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The Tufts Daily
Where you read it first | Wednesday, April 17, 2024

Op-ed: On protesting the crisis in the Mideast

We write in a moment of urgency for the university and the world. Since the Hamas attacks of Oct. 7 that took approximately 1,200 Israeli lives, an Israeli military campaign and unprecedented humanitarian catastrophe has been unfolding for Palestinians in Gaza. The scope of the documented displacement, destruction, death and injury is already horrific. The death toll currently stands over 17,000 Palestinians, among them children, teachers, professors, poets and journalists. Humanitarian organizations are calling urgently for intervention to forestall the likely spread of disease, the breakdown of social order and even famine. People of conscience everywhere are moved to act with urgency for Palestinian and Israeli lives today and tomorrow.

As a result, people have mobilized around the country. A demonstration in support of Palestinian lives and rights drew tens of thousands to Washington, D.C. Activists have organized sit-ins in the rotunda of a key capitol building and at the Statue of Liberty. Closer to our academic spaces, at academic conferences, scholars have rejected the idea of business as usual and organized walkouts, as at the Middle East Studies Association and American Studies Association annual meetings, and die-ins, as at the American Anthropological Association annual meeting. Scholars have also organized teach-in series.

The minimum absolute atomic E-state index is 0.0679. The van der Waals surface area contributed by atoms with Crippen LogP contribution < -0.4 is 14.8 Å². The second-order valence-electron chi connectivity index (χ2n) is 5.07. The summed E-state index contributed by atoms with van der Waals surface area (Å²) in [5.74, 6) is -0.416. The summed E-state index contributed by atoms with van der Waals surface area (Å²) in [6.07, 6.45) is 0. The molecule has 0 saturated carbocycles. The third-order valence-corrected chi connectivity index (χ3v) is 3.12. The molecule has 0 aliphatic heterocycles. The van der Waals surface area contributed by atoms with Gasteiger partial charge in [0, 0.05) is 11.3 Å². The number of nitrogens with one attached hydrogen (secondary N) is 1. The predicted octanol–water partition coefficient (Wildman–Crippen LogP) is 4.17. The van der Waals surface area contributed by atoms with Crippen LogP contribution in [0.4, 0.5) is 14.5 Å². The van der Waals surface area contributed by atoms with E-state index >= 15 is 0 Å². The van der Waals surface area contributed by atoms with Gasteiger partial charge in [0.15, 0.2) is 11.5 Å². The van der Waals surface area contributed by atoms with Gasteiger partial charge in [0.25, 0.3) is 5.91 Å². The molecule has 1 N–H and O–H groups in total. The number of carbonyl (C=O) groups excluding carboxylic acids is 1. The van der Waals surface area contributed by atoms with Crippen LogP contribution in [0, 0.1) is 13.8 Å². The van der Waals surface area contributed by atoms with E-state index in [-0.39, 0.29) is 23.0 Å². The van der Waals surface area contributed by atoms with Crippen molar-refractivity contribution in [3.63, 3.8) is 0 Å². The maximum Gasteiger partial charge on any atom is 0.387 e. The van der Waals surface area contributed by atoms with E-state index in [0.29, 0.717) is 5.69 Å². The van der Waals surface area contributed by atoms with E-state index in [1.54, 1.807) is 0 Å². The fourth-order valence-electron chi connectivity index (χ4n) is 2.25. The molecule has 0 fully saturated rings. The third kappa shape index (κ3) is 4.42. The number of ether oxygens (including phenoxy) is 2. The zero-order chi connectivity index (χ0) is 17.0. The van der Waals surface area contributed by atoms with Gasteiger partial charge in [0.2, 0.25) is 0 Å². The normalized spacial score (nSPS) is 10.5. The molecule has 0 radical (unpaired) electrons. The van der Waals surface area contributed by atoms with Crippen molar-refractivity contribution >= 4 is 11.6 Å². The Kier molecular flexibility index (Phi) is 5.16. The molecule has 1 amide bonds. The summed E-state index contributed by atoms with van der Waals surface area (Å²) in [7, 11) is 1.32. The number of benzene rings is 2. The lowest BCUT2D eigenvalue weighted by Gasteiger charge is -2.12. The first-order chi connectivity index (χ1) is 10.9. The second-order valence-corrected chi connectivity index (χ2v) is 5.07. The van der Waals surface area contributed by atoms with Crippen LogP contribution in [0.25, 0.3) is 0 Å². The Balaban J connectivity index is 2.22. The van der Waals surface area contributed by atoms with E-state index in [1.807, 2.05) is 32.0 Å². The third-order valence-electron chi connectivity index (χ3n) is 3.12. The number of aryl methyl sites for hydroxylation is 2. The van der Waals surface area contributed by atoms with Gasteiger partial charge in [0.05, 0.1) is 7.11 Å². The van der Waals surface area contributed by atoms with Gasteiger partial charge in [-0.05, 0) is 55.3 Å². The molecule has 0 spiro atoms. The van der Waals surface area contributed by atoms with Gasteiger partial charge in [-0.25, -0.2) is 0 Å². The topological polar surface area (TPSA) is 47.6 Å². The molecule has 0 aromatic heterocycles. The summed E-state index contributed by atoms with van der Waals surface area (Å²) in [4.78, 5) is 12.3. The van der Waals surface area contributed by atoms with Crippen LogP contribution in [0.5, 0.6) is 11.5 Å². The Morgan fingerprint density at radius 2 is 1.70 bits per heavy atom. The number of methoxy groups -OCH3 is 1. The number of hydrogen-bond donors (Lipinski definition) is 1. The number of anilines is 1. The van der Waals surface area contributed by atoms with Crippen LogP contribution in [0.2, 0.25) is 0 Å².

Here at Tufts, last week over 75 faculty and staff co-signed an open letter asserting (1) a belief that Palestinian students, faculty and staff deserve to be recognized as valuable parts of our community especially in any relevant future university communication, (2) support for space and resources to support SWANA students, (3) that there should be scholarly involvement in plans to define and combat antisemitism, anti-Muslim racism, anti-Palestinian racism and anti-Arab racism, (4) that the university must protect those targeted for their identities or their activism, and (5) that the university should redouble its commitment to academic freedom and freedom of expresison, including through student activism. You can read that full letter here.

Students at Tufts have led the way in organizing a wide variety of protests, teach-ins and other actions. It is important for Tufts to remain committed to standing for the right of students to protest on campus in long traditions of transformative student activism. We stand for the right of students to learn both inside and outside the classroom, from each other and from us, as we know that we can learn from our students as well. We believe in students’ abilities to act from their consciences. We also believe that the university has a responsibility to protect students from being targeted and threatened in ways that impact their current wellbeing and education and their future success beyond Tufts. We believe that this is a time for renewed commitment to free expression and to protect the rights to protest that allow us to speak and act with commitment to our consciences.

We urge all to consider the gravity of the moment and to recognize the sincere sense of a need to respond to the crisis in Palestine/Israel among many in our community and beyond. We recognize and celebrate the fact that different members of our community will find different ways to act, and we feel it is important to view this activism in its various forms as reflecting the best qualities of the mission of the university. In a moment when free expression is under unprecedented threat, and when universities in particular are targeted by outside forces driven by illiberal political aims, it is even more important to stand firm in protecting the right to protest and dissent.